• Watch out also for baked goods made with trans fats—these are harmful to the human body and should not be in a child’s diet. Many companies are now phasing them out in North America and Europe but you still need to check the ingredients label. Look for the words "partially hydrogenated"; that's ingredient-speak for "trans fat."
  • Always throw away treats that look as if they may have been tampered with — no ifs, no buts.
  • On a similar note, if you give out healthy snacks or toothbrushes instead of candy, bear in mind that there is a good possibility of your house being the victim of a prank such as toilet-papering.
  • Depending on the level of trust in your community, some parents might not appreciate the attempt at healthy treat giving if it results in giving children things that aren't pre-wrapped (like if you make cookies yourself). Consider if you want to save these goodies for parties only.
  • Avoid giving out treats with ingredients some children may be allergic to, such as nuts or coconut. This is another common reason why parents throw away unwrapped treats.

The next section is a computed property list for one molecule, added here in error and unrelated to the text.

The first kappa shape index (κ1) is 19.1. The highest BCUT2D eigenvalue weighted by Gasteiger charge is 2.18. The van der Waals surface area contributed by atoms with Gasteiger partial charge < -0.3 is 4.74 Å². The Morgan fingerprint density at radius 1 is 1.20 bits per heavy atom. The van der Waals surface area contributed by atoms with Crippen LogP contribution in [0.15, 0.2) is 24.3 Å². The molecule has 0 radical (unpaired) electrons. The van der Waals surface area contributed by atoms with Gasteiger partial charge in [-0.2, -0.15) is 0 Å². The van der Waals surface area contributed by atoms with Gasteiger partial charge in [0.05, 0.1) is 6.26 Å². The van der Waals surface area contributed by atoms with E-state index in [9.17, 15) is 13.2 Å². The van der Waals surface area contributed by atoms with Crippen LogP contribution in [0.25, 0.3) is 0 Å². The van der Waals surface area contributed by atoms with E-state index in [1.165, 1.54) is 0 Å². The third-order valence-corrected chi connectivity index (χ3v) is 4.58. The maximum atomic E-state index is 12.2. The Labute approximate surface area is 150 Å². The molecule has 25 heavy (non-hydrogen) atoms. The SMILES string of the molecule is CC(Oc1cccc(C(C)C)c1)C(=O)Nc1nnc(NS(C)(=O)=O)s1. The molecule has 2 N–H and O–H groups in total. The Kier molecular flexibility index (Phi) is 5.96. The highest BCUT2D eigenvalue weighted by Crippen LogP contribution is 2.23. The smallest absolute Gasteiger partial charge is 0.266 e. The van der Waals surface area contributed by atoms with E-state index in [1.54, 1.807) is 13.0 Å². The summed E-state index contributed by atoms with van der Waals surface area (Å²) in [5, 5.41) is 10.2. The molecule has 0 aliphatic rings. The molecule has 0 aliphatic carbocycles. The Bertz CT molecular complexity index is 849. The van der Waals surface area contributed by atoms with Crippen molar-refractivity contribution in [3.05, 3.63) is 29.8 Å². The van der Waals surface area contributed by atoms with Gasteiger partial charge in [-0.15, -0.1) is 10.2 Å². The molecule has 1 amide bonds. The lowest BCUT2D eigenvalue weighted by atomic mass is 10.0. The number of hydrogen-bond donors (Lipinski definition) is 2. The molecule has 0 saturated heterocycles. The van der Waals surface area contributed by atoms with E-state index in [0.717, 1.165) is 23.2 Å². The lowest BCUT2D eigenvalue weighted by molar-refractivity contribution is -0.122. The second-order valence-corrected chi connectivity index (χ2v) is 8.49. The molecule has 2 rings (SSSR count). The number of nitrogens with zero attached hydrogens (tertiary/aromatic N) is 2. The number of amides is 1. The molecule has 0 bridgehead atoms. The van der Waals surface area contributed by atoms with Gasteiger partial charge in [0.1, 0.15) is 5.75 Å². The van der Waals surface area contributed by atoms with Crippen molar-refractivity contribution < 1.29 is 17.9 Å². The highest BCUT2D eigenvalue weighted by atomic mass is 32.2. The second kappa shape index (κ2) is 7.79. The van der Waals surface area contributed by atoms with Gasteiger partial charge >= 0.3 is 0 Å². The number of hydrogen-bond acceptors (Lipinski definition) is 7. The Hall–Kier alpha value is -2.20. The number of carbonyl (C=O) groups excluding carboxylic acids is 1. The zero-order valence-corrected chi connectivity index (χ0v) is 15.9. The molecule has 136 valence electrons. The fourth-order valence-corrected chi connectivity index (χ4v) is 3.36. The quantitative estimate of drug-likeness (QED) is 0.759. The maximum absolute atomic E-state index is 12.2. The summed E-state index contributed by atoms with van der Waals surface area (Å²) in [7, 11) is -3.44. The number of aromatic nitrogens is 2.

• If you live in a North American city, some parents will be wary of anything you've wrapped yourself or any kind of homemade treats. To know that it'll pass the "parent test," buy pre-packaged goods (organic raisins, cereal bars) that are factory sealed and avoid anything with nuts or coconut.
  • Sugar-free is not necessarily healthy. Questions remain as to the safety of sugar substitutes used in many sugar-free products, so until we know more, they are best not given to children. Prefer smaller amounts of sugar instead of substitutes.

Sources and Citations

Article Info

Categories: Halloween Food & Treats